By Atom Markarian
Hrant Vartanian, a wealthy businessman who owns Armenia’s two main tobacco companies, warned on Thursday that he will close down his factories and move them abroad if the Armenian dram continues to appreciate against the dollar.
“We are now making plans to move some of our manufacturing operations to Georgia and Russia in order to produce things there and import them to Armenia,” he told RFE/RL. “If the dollar continues to fall at this pace, we will resort to that step in the next four or five months in order to save our business.”
The dram has gained more than 30 percent in value against the dollar in the last two and a half years, significantly raising production costs of local firms dependent on exports. Vartanian’s Grand Tobacco and International Masis Tobacco firms not only account for much of cigarette sales in Armenia but also sell a large part of their products, notably fermented tobacco leafs, abroad. They employ more than a thousand people and but raw tobacco from hundreds of Armenian farmers.
Vartanian, who already co-owns a cigarette plant in Georgia, agreed with the widely held belief that the dram’s strengthening has benefited a handful of large-scale importers of fuel and foodstuffs that have close ties with Armenia’s leadership. “For local manufactures the effects [of the dram appreciation] will be very negative, while for importers it is a source of huge profits,” he said.
“Those companies that are mainly involved in exports and generate the bulk of their revenues in hard currency are experiencing difficulties and failing to meet their profit targets,” agreed Tigran Khachatrian, commercial director of the ACP copper giant, one of Armenia’s largest exporters.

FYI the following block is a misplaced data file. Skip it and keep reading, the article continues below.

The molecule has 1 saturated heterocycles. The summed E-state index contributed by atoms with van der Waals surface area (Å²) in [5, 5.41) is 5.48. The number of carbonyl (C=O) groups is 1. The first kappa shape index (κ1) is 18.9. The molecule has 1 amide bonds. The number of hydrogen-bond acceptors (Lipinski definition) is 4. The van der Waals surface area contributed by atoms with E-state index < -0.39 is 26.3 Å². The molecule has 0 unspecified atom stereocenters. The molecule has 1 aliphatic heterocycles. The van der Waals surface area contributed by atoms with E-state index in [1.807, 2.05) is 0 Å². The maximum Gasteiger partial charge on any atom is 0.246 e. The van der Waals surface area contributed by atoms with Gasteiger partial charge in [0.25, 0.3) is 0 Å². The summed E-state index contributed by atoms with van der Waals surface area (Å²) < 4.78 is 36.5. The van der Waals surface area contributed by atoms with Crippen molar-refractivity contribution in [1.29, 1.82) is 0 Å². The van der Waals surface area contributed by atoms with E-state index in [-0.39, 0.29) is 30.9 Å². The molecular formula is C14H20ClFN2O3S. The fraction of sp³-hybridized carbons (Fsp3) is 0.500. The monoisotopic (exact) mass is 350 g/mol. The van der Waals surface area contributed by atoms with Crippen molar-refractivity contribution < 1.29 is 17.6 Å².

Khachatrian complained that ACP is not only unable to raise its workers’ wages but is increasingly having trouble paying them. “Even if there are no pay increases, our expenditures on wages are constantly going up,” he said.
The Armenian Central Bank, which sets the dram’s exchange rate, argues that its main mission is to suppress inflation, rather than protect local exporters and jobs. It has said all along that the dram’s appreciation, which resumed last month, is a natural phenomenon stemming from an increased influx of dollars, most of them cash remittances from Armenians working abroad.
Opposition leaders and other government critics insist, however, the Armenian authorities have artificially boosted the national currency’s value in order to further enrich “oligarchs” involved in lucrative imports. The Central Bank, backed by the International Monetary Fund and the World Bank, has repeatedly dismissed such claims.